This week’s Inheritance Books are from Sonya Lalli, whose debut novel is out this week! Welcome to the Inheritance Books sofa Sonya. Why don’t you tell us a bit about yourself. I’ll go make us some tea.
I’m a 28 year-old Canadian writer, journalist and former lawyer. I’ve been writing all my life, but it wasn’t until a few years ago that I decided to write a novel. I put my legal career on hold and moved to London to do a masters in creative writing, during which I wrote The Arrangement. While I’ll be moving back to Canada soon, right now I am currently writing my second novel and working as a legal journalist.
Which book have you inherited from a generation above? Why is it special?
I inherited my Mom’s copies of Jean M Auel’s Earth’s Children Series when I was about 12 years old.
I wasn’t necessary interested in anthropology, nor did I read a lot of historical fiction or sagas – but it was love at first sight. From the moment Mom gifted me her battered copies of the series I was completely captivated by Ayla’s story – a strong woman on a journey of self-discovery in pre-historic Europe.
The first one was The Clan of the Cave Bear where we see Ayla as a young girl – and ends with The Land of Painted Caves, after Ayla is farther along on her journey (geographically and spiritually) and has a partner and daughter. That last one only came out in 2011. It had been thirty years since The Clan of the Cave Bear hit shelves, and as you can imagine Mom was anxiously awaiting the final installment in the series. For the first time, we got to wait for one of Auel’s brilliant books together!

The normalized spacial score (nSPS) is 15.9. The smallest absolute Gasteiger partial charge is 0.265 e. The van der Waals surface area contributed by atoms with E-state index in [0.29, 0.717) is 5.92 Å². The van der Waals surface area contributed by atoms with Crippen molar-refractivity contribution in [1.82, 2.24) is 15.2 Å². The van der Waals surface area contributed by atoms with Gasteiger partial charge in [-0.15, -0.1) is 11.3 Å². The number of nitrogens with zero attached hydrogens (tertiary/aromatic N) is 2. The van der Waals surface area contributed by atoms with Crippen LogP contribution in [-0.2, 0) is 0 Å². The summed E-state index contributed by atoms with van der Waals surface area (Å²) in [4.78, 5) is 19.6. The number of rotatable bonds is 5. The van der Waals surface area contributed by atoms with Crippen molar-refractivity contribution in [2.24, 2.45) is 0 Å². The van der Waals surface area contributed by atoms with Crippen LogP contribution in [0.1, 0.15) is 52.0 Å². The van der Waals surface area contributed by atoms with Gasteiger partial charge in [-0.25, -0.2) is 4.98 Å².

Which book would you leave to future generations? Why?
I would leave future generations Jhumpa Lahiri’s The Namesake. It is hands down my favourite book, and while reading it as a young teenager, for the first time I truly connected with the main character of a novel.
Before The Namesake, I’m not sure I’d ever read or heard a story about a kid of Indian heritage growing up in North America. (I’m sure there were some before that – I hope there were – but at that point I hadn’t discovered any.) The novel tells Gogol’s story, a young boy of Bengali Hindu heritage living in Boston. As he grows up and struggles with his identity, everything about him just felt so familiar to me. The push and pull of cultures. Falling in love with someone who was raised so different than you. The way your living room – and the world beyond your front door – can both feel so foreign.
While there still aren’t nearly enough books featuring diverse lead characters, I hope there will be plenty for future generations to choose from. I’d recommend they start with The Namesake.
Readers of this blog will know that this is something I bang on about a lot. Yes, there should definitely more books featuring diverse lead characters. I can also recommend Jhumpa Lahiri’s The Interpreter of Maladies for some incredible short stories.
Thank you for sharing your special books with us, Sonya. All the best with your own books.
Sonya’s debut novel The Arrangement is available to buy now. You can find out more about Sonya on her website. You can also catch her on Twitter and Instagram (@saskinthecity)